From December 2007 to December 2017, the Polaris-operated National Human Trafficking Hotline learned about approximately 8,000 labor trafficking cases. The highest number of cases – almost 23 percent – involved domestic work. In human trafficking prosecutions, the highest number of criminal and civil cases for labor trafficking in 2017 were domestic work-related.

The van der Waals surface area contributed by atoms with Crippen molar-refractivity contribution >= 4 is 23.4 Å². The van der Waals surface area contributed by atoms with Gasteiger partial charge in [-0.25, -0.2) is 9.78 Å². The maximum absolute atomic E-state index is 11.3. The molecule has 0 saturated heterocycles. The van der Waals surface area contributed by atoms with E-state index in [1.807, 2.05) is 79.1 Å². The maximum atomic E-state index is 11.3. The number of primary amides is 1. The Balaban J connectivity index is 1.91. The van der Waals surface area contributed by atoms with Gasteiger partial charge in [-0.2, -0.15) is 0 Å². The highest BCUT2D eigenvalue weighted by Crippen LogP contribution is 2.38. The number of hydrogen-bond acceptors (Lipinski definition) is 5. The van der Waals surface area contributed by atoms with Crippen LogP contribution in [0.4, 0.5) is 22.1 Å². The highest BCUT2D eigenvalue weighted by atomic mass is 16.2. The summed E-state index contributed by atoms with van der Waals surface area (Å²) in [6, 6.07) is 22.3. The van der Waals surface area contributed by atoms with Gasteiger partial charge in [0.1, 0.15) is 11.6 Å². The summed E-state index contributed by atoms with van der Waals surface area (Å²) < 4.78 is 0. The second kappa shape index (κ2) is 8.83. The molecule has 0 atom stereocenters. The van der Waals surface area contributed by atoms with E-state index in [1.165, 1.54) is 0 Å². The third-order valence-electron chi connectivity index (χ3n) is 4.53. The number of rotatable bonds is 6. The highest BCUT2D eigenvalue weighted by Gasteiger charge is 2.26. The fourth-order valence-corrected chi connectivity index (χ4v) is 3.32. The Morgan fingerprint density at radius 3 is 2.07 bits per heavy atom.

The fact that domestic workers make up the greatest percentage of labor trafficking cases recorded by the National Hotline can be attributed in part to this workforce’s near total lack of legal protections – ways to get justice, get back pay or otherwise get help before a situation becomes intolerable or escalates into trafficking. Domestic workers are explicitly excluded from some labor protections and de facto left out of others. This plays out in practical, tangible ways but also in shaping norms and attitudes that lead to exploitation and abuse. Our legal framework implies that these people do not matter as much as others, which is a dangerous message to send to employers.